Ready, Willing, and Unable

Misanthropy is a wonderful thing.  When you stop caring about others, and by extension what they think about you, your morning routine steadily slims down to nothing.  I used to shave my face.  Now, I have a beard.  I used to comb my hair.  Now, I buzz it short.  I persist in bathing, but only because it dissuades the chiggers from taking up residence in the aforementioned facial mass. I am completely unable to fasten a necktie, and contrary to what I have been routinely told, this has yet to have any substantial negative impact on my life’s trajectory.  Then again, I majored in English, a field where the code of professional dress oscillates back and forth between this:

beat poet with beret

And this:

mcdonald's employee

(The moment of oscillation generally occurs upon realizing the beret isn’t edible.)

Be that as it may, all of the above I offer not to prove that I am lazy and/or unpleasant, which I undoubtedly am.  Rather, it is my feeble attempt to solicit pity on behalf of the individual who, in a staggering underestimation of my incompetence, invited me to stand up in his wedding – conditional on my willingness to wear a bowtie.

Or, as turned out to be the case, conditional on my ability to wear a bowtie.  Now, my neck is not abnormal in any way, shape, or form – it is soft, supple, and fits comfortably into the palms of most serial killers.  On its annual performance review, it receives generally high marks and consistently exceeds expectations in terms of keeping my head aloft.  My hands, however…  I swear to god, I do not know what is wrong with that department.  To date, they’ve proven to be useful for exactly two things – opening beer and inputting the thirty lives code for Contra.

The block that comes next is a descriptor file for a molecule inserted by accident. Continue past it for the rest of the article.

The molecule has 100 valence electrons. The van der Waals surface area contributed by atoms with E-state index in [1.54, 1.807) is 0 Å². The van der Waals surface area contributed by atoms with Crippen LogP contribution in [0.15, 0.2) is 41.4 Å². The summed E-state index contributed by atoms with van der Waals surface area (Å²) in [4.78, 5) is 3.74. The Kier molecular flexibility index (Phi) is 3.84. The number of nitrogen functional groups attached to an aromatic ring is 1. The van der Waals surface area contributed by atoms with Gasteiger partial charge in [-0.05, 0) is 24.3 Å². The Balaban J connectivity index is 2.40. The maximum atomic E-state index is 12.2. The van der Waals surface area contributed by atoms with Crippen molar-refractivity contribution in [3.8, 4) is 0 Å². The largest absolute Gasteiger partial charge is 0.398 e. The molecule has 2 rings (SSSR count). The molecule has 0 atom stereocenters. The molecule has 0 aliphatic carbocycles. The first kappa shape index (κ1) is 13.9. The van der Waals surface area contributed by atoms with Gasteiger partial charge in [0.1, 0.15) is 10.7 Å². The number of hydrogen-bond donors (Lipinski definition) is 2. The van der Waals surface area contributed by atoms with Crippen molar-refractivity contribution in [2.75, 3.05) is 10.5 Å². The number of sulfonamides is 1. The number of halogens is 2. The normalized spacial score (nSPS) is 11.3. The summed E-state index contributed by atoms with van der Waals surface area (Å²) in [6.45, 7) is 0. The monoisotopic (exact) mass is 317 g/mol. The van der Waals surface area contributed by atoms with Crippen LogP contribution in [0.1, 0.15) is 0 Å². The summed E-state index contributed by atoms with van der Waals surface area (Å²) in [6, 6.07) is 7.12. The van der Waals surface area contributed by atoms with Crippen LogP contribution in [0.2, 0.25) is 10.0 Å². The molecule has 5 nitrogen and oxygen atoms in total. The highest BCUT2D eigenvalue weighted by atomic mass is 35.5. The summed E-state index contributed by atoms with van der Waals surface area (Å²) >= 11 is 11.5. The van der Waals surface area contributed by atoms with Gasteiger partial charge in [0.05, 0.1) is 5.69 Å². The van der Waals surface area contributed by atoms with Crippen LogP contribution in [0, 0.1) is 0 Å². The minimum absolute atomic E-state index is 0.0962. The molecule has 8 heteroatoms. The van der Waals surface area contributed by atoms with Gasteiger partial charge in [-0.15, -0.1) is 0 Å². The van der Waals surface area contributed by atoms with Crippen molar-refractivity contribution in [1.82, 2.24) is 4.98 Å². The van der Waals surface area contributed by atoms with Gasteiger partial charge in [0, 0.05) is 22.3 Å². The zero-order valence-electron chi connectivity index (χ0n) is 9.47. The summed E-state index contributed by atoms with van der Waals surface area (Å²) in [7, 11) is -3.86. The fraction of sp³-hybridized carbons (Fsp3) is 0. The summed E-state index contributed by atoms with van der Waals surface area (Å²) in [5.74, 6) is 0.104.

the code

So when it came time to turn this:

untied bowtie

Into this:

bowtie tied

I suppose I shouldn’t have been surprised when I ended up with something closer to this:

The Mummy

So, it was time for plan B – swearing and alcohol.  Neither fundamentally altered the state of the bowtie, but I felt a lot !@#$in’ better.

Plan C then – YouTube.

The first video I encountered was titled, and I quote, “If you watch only one video on how to tie a bowtie, watch this one,” which I foolishly selected.  In truth, I wanted to watch zero videos on how to tie a bowtie but was propelled onward by some perverse combination of obligation and inebriation.  Suffice it to say, the video did not take because, at the three-minute mark, they had not made it around to even starting to tie the bowtie, and I had lost interest.

Lost interest, in this context, is code for “passed out.”

When I came to, wiped the drool off my keyboard, and remembered what the hell this mass of paisley was half-assedly wrapped around my neck, I realized it was time to get serious.  So, returning to YouTube, I pulled this bad boy up and resolved to watch it.

However, I quickly determined that ten solid minutes of video instruction from a gentleman with an English accent was above my pay grade, which, as we established earlier in this piece, is approximately minimum wage.  Two minutes in, and it rapidly became apparent I might die of old age before we concoct some form of knot, let alone anything that resembled a properly fastened tie.  That and I was bothered because the entirety of the video appeared to be of his neck.  After a couple minutes, one starts to wonder whether you are watching his Adam’s apple or if his Adam’s apple is watching you.  That and Rule 34 of the internet dictates neck fetishism is a thing, and somewhere there are websites featuring content we won’t speculate about linking back to this video.  Returning to the point, the only thing the video managed to prove was that this old guy who pointed a camera at his neck could tie a bowtie, whereas I – still – could not.

This pretty much takes us to plan D – text groom until he marvels at what a loser he asked to stand up in his wedding and delivers the bowtie pre-tied.

It wasn’t exactly a glorious victory for misanthropy.  Then again, they seldom are.